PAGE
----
Love for one's neighbour was not only selfless but completely non-judgemental of the neighbour, even in the face of hatred. In other words, neither that national or racial differences make a person unworthy of love, because all humanity is personally loved by God.
In his "Word to A Protestant", he wrote: "Let your heart burn with love to all mankind, to friends and enemies, neighbours and strangers; to Christians, Heathens, Jews, Turks, Papists, heretics; to every soul which God hath made. Let this your light shine before men, that they may glorify your Father which is in heaven."
This understanding of all people as worthy of God's unconditional love, is the foundation of human dignity and was at the core of Wesley's active campaign against slavery in his day. His understanding human equality was also evident in his refusal to let social status or gender distinctions prohibit members of the society from being class leaders or lay preachers.
Wesley saw humankind as stewards, not dominators of the environment. Humanity is not apart from but rather, in an integral relationship with the rest of creation. Wesley affirmed not only our relationship with creation but also the inherent goodness of all creatures and their integral place in the web of life. He even suggested that animals had "souls and reasoning powers". Wesley insisted that our relationship with God must be reflected in our relationship with nature and vice versa.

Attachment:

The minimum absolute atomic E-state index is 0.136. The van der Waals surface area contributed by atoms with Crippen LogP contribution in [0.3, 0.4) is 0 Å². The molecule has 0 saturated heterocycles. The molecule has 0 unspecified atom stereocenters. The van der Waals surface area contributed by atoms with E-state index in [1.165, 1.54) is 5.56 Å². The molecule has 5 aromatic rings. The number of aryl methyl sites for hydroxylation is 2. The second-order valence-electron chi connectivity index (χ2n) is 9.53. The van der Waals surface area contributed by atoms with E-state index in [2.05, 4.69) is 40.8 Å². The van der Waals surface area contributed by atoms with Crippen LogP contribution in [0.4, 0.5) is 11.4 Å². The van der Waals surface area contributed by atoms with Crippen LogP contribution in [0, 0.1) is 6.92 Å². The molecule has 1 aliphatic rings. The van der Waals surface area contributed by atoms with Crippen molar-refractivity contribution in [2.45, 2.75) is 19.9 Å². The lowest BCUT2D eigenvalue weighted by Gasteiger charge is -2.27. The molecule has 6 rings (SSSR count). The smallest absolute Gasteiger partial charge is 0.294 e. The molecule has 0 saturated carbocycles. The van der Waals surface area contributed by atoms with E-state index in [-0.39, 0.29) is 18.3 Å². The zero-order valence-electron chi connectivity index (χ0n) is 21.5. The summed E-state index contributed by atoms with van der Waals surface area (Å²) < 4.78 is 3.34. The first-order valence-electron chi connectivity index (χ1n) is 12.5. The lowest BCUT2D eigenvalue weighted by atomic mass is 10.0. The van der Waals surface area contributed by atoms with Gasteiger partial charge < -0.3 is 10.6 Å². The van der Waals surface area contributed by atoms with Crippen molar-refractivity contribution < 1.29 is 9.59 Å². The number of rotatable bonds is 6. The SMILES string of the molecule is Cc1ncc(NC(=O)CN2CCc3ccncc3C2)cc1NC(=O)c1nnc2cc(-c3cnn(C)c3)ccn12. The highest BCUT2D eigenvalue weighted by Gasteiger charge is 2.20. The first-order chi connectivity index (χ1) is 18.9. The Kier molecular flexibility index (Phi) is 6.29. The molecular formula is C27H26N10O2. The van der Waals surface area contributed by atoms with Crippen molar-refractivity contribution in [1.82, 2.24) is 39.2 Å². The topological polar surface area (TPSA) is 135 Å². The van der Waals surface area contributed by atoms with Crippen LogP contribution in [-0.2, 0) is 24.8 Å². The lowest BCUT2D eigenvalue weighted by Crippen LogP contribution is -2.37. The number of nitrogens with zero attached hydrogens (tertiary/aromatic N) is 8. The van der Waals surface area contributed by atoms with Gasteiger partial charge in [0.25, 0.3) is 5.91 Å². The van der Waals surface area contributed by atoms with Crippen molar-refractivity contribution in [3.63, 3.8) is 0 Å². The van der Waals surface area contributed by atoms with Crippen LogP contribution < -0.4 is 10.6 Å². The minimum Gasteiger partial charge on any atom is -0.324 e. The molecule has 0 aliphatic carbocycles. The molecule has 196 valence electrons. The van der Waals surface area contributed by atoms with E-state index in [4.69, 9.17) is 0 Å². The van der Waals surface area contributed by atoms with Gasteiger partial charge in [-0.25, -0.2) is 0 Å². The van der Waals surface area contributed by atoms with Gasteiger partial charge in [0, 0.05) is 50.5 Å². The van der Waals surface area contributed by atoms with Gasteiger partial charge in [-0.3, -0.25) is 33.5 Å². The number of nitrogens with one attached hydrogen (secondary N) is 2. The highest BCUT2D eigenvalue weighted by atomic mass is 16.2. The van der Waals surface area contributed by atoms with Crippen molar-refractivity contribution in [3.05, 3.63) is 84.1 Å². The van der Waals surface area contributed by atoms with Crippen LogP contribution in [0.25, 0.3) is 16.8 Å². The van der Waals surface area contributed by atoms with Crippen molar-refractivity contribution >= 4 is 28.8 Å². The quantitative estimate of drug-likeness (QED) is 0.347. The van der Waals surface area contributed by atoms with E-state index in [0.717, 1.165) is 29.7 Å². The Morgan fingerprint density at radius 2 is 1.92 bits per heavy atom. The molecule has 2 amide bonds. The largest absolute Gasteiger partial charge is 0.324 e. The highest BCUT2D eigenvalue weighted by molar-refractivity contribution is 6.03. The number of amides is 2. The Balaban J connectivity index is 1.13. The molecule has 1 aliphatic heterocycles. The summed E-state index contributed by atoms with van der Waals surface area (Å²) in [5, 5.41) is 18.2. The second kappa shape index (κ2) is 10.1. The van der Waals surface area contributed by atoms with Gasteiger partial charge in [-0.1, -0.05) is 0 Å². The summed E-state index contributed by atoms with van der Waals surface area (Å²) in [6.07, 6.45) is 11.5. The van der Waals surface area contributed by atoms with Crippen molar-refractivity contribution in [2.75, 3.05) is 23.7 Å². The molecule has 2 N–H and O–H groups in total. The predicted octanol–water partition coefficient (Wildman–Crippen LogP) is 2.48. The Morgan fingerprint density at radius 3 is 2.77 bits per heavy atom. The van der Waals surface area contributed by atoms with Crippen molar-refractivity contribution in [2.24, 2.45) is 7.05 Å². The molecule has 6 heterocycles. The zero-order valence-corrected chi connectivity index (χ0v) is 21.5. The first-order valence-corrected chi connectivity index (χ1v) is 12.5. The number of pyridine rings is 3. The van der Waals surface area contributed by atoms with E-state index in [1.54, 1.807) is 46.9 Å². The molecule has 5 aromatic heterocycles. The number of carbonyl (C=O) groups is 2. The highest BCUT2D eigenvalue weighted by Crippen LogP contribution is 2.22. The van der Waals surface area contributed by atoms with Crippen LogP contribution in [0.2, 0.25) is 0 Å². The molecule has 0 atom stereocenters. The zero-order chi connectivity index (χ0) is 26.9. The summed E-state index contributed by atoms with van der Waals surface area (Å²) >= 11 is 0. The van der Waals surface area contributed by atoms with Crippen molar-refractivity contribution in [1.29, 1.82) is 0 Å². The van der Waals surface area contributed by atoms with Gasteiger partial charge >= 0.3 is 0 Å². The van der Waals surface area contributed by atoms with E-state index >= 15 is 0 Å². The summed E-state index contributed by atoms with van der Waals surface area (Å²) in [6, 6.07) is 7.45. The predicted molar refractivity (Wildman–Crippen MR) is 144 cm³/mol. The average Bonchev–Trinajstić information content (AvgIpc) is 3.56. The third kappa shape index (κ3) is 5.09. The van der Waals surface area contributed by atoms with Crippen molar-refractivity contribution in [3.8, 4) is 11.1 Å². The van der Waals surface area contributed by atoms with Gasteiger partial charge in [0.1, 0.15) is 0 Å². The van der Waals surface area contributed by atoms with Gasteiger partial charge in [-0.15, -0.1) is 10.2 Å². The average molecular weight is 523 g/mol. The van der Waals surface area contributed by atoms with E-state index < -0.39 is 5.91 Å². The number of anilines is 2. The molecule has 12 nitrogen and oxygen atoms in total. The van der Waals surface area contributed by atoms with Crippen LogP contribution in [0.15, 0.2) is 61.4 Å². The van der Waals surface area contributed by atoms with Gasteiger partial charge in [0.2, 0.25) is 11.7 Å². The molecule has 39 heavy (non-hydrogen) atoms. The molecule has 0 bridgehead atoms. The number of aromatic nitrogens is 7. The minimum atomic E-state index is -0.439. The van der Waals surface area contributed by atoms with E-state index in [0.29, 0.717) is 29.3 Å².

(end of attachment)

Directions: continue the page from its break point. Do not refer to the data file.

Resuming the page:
Wesley considered the Sermon on the Mount as the basis for Christian living. We as Methodists, and in the wider Christian community can take encouragement from the call by this short man who lived in a time of rapid social change in his society and look to our role in ours.
Wesley called for the church to not focus on aligning itself with the powers that be, but more importantly to be with the powerless.
The Wesleyan traditions we celebrate as Methodists are not just song, preaching the word, and prayer but also social action of solidarity and love with the least in our society.
As Methodists in Fiji reflect on the impact of Wesley's ministry and of Methodist mission in Fiji we would do well to remember the social aspect of Wesley's faith. Our love for God is not only to be expressed in personal piety but in the challenge to have unconditional love for the other — the different, the marginalised and consider them a brother or sister; and love and respect for God's creation.
Wesley's last words were, "Best of all, God is with us".
The question Wesley might ask of us today is whether we, in the words of the prophet Micah, were acting justly, loved mercy and were walking humbly with God?
"Simplicity, serenity, spontaneity."
* Reverend James Bhagwan is an ordained minister of the Methodist Church in Fiji and Rotuma, currently a Masters of Theology student in Seoul, South Korea. The views expressed are his and not of this newspaper.